Tag Archives: Dunedin Engineering Cluster

Building Auckland’s trains

### ODT Online Mon, 10 May 2010
Opinion: Why just dismiss Hillside’s capabilities?
By Phil Goff
A report by economic consultants shows there is a strong business and economic case for building rolling stock at Hillside workshops in Dunedin, says Phil Goff. Why, then, won’t the Government consider it?

The Dunedin City Council should be congratulated for being pro-active and looking for real solutions to tackle unemployment. The unemployment rate rose sharply from 3.9% to 6.3% in the last quarter. There are now 7600 Kiwis unemployed in Dunedin, more than 3000 more than there were in the December quarter.

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– Phil Goff is leader of the Labour Party.


### ODT Online Mon, 10 May 2010
Govt ‘should urge’ KiwiRail to tender
By John Gibb
The Government should be urging KiwiRail, including its Hillside workshops in Dunedin, to tender for a project to build $375 million worth of trains for Auckland, Labour leader Phil Goff says. He noted that US President Barack Obama’s motto was “yes, we can” but New Zealand Transport Minister Steven Joyce was taking the opposite approach by playing down efforts to have New Zealand workers build the trains.
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Post by Elizabeth Kerr

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Filed under Construction, Design, Economics, Geography, Politics, Project management

ODT editorial mucking on about ‘commercial realism’

### ODT Online Fri, 7 May 2010
Editorial: Competitive risks
It is very clear that the Government is little interested in promoting local prospects for a tender to build electric railcars for Auckland, despite assertions from a combination of political parties, trade unions and other interested groups that it should. Although the Minister of Transport is on record as saying the matter is for the New Zealand Railways Corporation (“KiwiRail”) to decide, he has also said a local tender would be “a step too far” – as clear a negative signal as could be expected to the corporation from its nominal owner.
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I’m yet to decide if the editorial is being responsible or irresponsible in its pronouncements.

Post by Elizabeth Kerr

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Filed under Economics, Geography, Politics, Project management

Why we love Dunedin Engineering! Make it a WIN!


###ODT Online Tue, 4 May 2010
KiwiRail says own workshops not up to tender
By Mark Price
Kiwirail has all but ruled out its own workshops, including Dunedin’s Hillside workshops, being given the chance to “have a crack” at tendering to build $375 million worth of passenger trains for Auckland. Chief executive Jim Quinn yesterday said the final decision would be made in the next few days, but KiwiRail was “unlikely to be a bidder”.
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### ODT Online Sat, 1 May 2010
Bid for $400m KiwiRail contracts nigh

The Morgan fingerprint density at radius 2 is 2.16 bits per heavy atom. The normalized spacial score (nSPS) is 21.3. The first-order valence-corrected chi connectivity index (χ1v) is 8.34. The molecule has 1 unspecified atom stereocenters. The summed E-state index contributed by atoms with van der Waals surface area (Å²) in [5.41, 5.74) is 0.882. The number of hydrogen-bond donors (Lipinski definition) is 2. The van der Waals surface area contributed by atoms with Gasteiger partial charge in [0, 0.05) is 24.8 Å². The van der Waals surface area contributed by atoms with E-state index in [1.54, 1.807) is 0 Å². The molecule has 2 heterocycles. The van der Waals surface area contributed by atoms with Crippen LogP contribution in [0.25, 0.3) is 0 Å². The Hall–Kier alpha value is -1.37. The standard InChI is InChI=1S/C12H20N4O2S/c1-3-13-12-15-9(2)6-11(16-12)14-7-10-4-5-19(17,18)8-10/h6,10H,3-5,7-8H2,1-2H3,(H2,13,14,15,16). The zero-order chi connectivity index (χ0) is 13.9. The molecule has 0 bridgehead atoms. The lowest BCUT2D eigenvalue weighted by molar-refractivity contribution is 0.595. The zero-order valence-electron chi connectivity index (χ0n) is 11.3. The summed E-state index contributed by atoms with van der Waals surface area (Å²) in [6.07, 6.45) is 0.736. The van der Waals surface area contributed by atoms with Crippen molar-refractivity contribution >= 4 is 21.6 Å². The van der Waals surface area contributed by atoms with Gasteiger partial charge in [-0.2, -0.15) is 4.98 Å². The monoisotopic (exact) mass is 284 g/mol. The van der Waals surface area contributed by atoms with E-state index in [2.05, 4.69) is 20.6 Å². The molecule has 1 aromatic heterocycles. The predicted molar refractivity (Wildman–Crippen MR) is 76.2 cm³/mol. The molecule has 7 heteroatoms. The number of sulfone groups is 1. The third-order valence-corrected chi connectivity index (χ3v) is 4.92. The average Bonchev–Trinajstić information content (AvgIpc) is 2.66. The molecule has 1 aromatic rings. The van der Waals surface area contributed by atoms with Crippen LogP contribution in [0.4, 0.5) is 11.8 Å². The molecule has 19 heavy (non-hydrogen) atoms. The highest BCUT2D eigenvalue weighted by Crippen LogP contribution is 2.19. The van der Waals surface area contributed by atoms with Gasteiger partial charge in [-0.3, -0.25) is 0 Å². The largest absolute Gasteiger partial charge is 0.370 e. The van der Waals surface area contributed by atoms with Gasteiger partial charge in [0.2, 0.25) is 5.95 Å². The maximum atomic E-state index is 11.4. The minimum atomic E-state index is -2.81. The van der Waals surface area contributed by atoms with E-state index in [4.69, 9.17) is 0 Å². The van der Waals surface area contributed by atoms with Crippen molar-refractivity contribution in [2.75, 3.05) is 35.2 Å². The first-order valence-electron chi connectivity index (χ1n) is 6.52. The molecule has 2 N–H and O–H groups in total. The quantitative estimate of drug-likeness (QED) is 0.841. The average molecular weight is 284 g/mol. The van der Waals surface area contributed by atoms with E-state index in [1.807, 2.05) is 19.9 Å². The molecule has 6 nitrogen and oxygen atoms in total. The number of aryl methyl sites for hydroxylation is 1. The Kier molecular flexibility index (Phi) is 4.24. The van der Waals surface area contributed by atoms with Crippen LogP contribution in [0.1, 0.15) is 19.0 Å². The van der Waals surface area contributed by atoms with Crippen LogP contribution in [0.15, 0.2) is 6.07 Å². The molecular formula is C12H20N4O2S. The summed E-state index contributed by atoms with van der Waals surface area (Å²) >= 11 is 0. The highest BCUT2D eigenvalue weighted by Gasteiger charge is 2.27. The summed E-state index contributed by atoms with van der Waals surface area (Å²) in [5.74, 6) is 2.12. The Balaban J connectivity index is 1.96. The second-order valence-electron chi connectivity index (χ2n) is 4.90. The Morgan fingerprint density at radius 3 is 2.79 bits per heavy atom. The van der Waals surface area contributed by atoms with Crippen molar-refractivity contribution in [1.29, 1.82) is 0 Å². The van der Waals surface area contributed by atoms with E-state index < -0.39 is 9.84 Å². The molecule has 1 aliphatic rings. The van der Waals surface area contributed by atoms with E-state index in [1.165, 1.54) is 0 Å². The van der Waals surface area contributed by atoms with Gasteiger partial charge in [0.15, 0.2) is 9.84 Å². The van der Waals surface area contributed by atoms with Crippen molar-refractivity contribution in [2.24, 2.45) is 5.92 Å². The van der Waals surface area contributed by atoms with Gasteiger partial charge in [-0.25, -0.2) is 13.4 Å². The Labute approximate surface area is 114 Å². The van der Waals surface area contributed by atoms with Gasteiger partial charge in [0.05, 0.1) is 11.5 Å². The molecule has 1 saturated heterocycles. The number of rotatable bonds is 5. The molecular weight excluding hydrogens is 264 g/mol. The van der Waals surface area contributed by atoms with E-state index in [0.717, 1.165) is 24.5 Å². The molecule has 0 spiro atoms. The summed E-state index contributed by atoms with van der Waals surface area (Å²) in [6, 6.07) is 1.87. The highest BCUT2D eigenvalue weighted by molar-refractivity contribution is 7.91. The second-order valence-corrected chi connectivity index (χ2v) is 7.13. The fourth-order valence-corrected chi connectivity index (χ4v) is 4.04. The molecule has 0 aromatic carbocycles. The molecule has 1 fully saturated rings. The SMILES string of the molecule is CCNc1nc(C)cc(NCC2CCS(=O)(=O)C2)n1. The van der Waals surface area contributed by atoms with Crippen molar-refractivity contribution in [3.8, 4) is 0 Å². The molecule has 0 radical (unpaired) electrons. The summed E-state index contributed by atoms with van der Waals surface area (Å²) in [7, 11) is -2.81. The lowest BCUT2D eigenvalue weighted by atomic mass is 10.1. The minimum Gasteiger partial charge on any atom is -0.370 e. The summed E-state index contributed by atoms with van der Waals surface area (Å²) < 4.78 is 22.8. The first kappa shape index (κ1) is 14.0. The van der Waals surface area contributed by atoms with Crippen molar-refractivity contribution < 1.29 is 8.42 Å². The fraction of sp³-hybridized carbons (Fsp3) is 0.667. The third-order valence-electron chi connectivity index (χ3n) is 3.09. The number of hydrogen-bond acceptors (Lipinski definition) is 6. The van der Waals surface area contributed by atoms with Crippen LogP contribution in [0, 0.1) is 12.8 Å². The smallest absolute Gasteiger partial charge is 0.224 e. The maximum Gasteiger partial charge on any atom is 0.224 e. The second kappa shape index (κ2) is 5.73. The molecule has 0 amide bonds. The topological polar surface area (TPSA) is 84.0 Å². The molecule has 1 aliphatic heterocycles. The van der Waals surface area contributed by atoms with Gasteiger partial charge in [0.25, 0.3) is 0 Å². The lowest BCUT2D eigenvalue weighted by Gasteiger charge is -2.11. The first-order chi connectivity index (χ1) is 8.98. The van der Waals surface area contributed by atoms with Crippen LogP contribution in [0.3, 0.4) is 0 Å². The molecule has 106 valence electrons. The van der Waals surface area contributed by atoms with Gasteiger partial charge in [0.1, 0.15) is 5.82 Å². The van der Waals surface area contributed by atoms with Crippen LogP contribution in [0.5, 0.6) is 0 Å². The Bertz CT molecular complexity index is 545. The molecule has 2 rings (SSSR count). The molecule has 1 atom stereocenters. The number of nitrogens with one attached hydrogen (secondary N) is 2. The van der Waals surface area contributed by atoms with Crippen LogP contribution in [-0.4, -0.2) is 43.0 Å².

By Dene Mackenzie
The campaign for Dunedin engineering firms to gain some of the nearly $400 million KiwiRail plans spending on new rolling stock begins in earnest on Monday with the release of an economic report. The report, prepared by forecasting agency Berl, has been commissioned by the Rail and Maritime Transport Union, which represents workers at Hillside Workshops and the Dunedin City Council. KiwiRail plans to buy 38 three-car electric multiple units (114 cars) and 13 electric locomotives. The new rolling stock is likely to cost $375 million to produce in New Zealand.

Otago Chamber of Commerce chief executive John Christie chairs a working party in Dunedin that has been quietly building support for KiwiRail to seriously consider building the EMUs and locomotives in New Zealand. The working party includes city MPs, trade union representatives, members of the DCC and the Otago Regional Council and representatives of Dunedin’s engineering industry.

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Post by Elizabeth Kerr


Filed under Construction, Design, Economics, Geography, Inspiration, People, Politics, Project management

Stadium steelwork. CST boys caught out in a lie?

Lo, with impeccable timing and courtesy this letter appears…

### ODT Saturday 17 Apr 2010 (p34)
Letters to the editor
Remarks demeaning to Dunedin companies
By John Whitaker, Chairman, Dunedin Engineering Cluster
I take serious objection to recent claims by both David Davies and Malcolm Farry, of the Carisbrook Stadium Trust, that Dunedin firms were not capable of manufacturing the stadium roof. Both have claimed that the skills and capacity are simply not here in Dunedin and the work had to go outside the city. This is not the case and their comments are demeaning of local industry.

Read the full letter in print and digital editions of the Otago Daily Times.

ODT editor: [This letter was referred to the Carisbrook Stadium Trust but no reply has been received.]

Post by Elizabeth Kerr


Filed under Architecture, Construction, Design, Economics, Geography, Project management, Stadiums